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LOS ANGELES After four successful years in New York, New York magazine’s Vulture Festival expanded to the west coast for the first time this year. Held from November 18 to 19 at various locations around Los Angeles, the new iteration brought together thousands of pop-culture fanatics to see a discussion with The Disaster Artist stars James and Dave Franco, a political conversation with Sarah Silverman and columnist Frank Rich, a Clone High reunion, and more.
“We reached a point where we felt really comfortable with how the New York festival was growing, and we knew there was interest from sponsors, talent, and consumers in expanding,” explained Jesse David Fox, a senior editor at Vulture—New York’s entertainment news arm—who curated content for the festival. “We realized that a lot of people live in Los Angeles who we’d want at our festival, so [expanding to L.A.] was really a no-brainer.”
Fox did note, however, that being in Los Angeles—and in the fall, as opposed to the May event in New York—caused some inherent changes. “I do think there was a bit more of an eye towards film because we were in L.A. and because we’re in awards season,” he said. “That was very much intentional, to have it be a complement to awards season—as opposed to the New York event, which is held closer to Upfronts and is naturally more television-focused.”
The move to California, and subsequent venue changes, also caused the festival to take on a different vibe. While the New York event is primarily held in a raw space in Manhattan, organizers wanted to bring a more star-studded, historical feel to the Los Angeles edition. Most panels were held at the iconic Hollywood Roosevelt hotel, with various sponsor activations happening throughout the pool area, outdoor bars, and in the Marilyn Monroe suite.
Planners also wanted to take advantage of being in a new city. The magazine's art critic, Jerry Saltz, took attendees on a tour of the Broad museum, while TBS show Search Party organized a scavenger hunt around the city. Other panels were held at the London West Hollywood and the Upright Citizens Brigade theater.
While attendees could buy a ticket to access the entire weekend of programming, most opted to pick and choose various events to attend; many panels cost as little as $25. Regardless of how many panels guests bought tickets to, the New York experiential team—which produced and designed the festival—wanted to make every attendee feel like a V.I.P.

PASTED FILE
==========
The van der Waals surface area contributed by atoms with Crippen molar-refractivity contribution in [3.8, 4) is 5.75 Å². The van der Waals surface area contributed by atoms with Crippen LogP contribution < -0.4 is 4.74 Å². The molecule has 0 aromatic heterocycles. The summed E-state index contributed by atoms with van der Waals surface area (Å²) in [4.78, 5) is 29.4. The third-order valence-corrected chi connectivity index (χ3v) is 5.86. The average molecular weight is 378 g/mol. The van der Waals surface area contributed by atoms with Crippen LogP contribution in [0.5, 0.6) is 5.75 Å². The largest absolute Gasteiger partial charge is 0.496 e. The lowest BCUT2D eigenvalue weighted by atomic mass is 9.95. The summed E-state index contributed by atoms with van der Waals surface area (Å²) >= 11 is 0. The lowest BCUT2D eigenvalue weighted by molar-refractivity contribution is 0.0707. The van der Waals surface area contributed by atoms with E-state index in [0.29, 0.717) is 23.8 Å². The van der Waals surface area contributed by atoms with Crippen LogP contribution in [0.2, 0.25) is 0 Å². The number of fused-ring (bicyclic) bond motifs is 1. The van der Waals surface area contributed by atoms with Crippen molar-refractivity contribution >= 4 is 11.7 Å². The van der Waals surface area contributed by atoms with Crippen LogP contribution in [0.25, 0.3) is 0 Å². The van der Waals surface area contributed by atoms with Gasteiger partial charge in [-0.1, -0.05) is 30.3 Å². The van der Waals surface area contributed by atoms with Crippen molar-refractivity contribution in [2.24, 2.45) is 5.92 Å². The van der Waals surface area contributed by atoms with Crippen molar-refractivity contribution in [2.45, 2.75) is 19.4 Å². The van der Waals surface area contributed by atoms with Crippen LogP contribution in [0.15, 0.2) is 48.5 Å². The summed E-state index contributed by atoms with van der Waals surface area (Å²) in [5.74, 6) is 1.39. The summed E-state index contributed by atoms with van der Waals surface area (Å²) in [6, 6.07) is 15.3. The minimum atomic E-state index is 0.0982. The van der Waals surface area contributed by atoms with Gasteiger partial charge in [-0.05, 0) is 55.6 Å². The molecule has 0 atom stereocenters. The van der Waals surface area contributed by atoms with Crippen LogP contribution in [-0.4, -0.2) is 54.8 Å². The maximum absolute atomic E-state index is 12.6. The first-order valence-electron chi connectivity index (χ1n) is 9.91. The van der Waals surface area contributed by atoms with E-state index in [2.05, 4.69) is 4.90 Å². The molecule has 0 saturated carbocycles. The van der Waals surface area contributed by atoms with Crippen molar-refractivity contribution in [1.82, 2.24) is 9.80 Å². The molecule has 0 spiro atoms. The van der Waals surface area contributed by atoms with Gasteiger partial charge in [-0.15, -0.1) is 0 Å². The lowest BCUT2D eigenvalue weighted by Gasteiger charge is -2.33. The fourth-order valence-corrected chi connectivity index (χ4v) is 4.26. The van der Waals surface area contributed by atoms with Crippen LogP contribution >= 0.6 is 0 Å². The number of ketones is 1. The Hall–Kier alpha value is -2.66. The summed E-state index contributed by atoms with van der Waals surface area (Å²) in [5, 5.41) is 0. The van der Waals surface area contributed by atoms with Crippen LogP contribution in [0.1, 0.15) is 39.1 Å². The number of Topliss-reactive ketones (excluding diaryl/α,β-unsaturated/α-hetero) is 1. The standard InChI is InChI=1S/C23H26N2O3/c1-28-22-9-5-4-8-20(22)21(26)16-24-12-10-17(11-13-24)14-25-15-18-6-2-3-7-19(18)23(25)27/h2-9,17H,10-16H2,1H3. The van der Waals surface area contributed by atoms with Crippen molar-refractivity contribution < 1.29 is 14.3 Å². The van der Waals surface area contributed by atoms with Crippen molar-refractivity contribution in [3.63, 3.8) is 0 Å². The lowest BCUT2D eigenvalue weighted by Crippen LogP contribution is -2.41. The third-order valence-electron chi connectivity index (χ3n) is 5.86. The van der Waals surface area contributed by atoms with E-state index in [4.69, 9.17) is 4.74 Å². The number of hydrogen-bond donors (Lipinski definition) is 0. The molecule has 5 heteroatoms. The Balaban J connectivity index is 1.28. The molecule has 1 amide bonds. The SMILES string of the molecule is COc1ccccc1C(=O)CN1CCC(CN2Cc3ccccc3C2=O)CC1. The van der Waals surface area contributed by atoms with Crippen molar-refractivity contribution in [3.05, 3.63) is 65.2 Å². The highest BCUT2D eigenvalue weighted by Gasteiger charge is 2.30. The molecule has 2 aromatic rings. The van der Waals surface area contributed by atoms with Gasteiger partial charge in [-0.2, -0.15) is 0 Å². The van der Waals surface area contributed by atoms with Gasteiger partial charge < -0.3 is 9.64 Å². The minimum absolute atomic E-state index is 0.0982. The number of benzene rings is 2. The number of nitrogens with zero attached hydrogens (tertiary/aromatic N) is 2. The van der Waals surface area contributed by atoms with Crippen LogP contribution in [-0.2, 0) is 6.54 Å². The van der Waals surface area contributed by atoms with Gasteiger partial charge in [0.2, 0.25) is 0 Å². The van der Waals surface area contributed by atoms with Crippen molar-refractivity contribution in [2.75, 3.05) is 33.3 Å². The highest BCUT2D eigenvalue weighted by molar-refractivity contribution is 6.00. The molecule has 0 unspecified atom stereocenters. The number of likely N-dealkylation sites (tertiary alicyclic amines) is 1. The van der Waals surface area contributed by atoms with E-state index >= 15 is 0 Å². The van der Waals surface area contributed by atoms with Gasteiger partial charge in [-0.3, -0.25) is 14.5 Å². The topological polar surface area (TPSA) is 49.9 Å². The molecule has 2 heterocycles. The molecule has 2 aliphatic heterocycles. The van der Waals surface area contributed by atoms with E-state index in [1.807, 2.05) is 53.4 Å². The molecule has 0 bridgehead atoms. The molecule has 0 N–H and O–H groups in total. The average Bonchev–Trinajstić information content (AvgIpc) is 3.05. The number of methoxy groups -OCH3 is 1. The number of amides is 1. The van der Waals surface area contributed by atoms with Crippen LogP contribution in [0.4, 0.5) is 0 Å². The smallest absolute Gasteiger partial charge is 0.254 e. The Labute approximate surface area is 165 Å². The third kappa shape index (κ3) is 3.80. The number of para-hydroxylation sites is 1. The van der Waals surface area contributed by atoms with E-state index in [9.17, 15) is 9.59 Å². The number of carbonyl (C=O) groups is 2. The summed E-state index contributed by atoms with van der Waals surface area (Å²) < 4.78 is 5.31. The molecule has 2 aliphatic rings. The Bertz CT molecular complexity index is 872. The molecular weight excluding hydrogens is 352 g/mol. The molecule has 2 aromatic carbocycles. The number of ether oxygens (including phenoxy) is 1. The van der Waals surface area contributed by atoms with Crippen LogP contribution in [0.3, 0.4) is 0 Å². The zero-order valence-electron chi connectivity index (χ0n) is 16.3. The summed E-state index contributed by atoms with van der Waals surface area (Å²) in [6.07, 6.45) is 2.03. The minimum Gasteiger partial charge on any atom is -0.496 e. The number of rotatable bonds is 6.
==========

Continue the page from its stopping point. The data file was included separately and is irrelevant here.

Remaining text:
“We moved guests to V.I.P. seating whenever we could, and we made sure every guest had time to hang out in the lounge [area at the Hollywood Roosevelt] and that they walked away with photos and fun gifts,” explained Pam Norwood, general manager of experiential marketing for New York. “We also had an amazing DJ lineup throughout the weekend to set the tone, and everyone who attended a session got a complimentary cocktail at the bar.”
Sponsors also tried to make guests feel like V.I.P.s. JetBlue surprised random fans with special front-row seating—in cushy airplane seats—and AT&T had a photo booth that embedded guests’ faces alongside the festival’s talent. “We loved putting guests in the middle of the action,” said Norwood.
The lounge was activated by AT&T, which had the largest footprint on the festival. In addition to creating a blue carpet and lounge seating in its trademark white and blue colors, the brand offered charging stations and a signature cocktail. AT&T also promoted its relationship with DirecTV and DirecTV Now by screening episodes of new shows on plasma screens outside. Other lounge highlights included a branded ping-pong table, hedges spelling out the word “Vulture,” and DJ sets by Ali Shaheed Muhammad of A Tribe Called Quest.
Organizers began planning the Los Angeles event soon after the third edition of the New York festival, in 2016. “It was important for me, on the curatorial side, to plan them simultaneously and have rolling conversations with talent and sponsors,” explained Fox. “When someone said they were unavailable for New York, we could offer them L.A.”
While future editions in Los Angeles are still being discussed, Norwood and Fox both hope that the festival can continue to expand. “As we're a web-only property, [Vulture Festival] is really our way to connect with people, to be a physical thing they can touch and live in,” said Fox. “It’s about creating community. You want people to enjoy the brand and be around other people who enjoy the brand. It’s a different sort of connection than you get by just knowing that they shared an article on Twitter. People are more complicated than that, and we want to have a more rich relationship with them.”